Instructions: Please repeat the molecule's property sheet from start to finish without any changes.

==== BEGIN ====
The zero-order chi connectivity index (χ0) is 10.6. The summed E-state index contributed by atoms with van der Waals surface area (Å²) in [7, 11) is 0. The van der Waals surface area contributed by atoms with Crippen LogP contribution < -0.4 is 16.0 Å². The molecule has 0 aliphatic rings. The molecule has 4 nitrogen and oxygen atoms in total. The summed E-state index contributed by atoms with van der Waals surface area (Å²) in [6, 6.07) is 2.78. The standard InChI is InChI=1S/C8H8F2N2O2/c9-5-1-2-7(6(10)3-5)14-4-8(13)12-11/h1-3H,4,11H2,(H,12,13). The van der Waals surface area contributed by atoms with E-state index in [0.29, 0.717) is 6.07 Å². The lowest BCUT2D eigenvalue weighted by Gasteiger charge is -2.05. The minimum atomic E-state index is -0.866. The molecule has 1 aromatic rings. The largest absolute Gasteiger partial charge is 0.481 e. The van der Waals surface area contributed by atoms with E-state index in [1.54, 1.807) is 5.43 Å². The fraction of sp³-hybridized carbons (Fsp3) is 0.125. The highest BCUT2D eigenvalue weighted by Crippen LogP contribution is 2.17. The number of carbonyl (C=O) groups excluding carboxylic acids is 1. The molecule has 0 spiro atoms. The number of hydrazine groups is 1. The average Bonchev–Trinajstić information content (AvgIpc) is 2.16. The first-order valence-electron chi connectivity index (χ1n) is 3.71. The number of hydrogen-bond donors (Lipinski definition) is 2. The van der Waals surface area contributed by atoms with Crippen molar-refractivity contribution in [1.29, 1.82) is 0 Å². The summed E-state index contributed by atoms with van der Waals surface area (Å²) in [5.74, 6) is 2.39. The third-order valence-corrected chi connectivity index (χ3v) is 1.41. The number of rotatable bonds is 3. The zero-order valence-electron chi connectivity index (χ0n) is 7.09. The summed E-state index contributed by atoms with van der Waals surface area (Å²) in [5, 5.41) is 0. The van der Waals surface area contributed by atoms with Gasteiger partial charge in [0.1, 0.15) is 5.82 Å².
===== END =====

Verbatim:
The zero-order chi connectivity index (χ0) is 10.6. The summed E-state index contributed by atoms with van der Waals surface area (Å²) in [7, 11) is 0. The van der Waals surface area contributed by atoms with Crippen LogP contribution < -0.4 is 16.0 Å². The molecule has 0 aliphatic rings. The molecule has 4 nitrogen and oxygen atoms in total. The summed E-state index contributed by atoms with van der Waals surface area (Å²) in [6, 6.07) is 2.78. The standard InChI is InChI=1S/C8H8F2N2O2/c9-5-1-2-7(6(10)3-5)14-4-8(13)12-11/h1-3H,4,11H2,(H,12,13). The van der Waals surface area contributed by atoms with E-state index in [0.29, 0.717) is 6.07 Å². The lowest BCUT2D eigenvalue weighted by Gasteiger charge is -2.05. The minimum atomic E-state index is -0.866. The molecule has 1 aromatic rings. The largest absolute Gasteiger partial charge is 0.481 e. The van der Waals surface area contributed by atoms with E-state index in [1.54, 1.807) is 5.43 Å². The fraction of sp³-hybridized carbons (Fsp3) is 0.125. The highest BCUT2D eigenvalue weighted by Crippen LogP contribution is 2.17. The number of carbonyl (C=O) groups excluding carboxylic acids is 1. The molecule has 0 spiro atoms. The number of hydrazine groups is 1. The average Bonchev–Trinajstić information content (AvgIpc) is 2.16. The first-order valence-electron chi connectivity index (χ1n) is 3.71. The number of hydrogen-bond donors (Lipinski definition) is 2. The van der Waals surface area contributed by atoms with Crippen molar-refractivity contribution in [1.29, 1.82) is 0 Å². The summed E-state index contributed by atoms with van der Waals surface area (Å²) in [5.74, 6) is 2.39. The third-order valence-corrected chi connectivity index (χ3v) is 1.41. The number of rotatable bonds is 3. The zero-order valence-electron chi connectivity index (χ0n) is 7.09. The summed E-state index contributed by atoms with van der Waals surface area (Å²) in [5, 5.41) is 0. The van der Waals surface area contributed by atoms with Gasteiger partial charge in [0.1, 0.15) is 5.82 Å².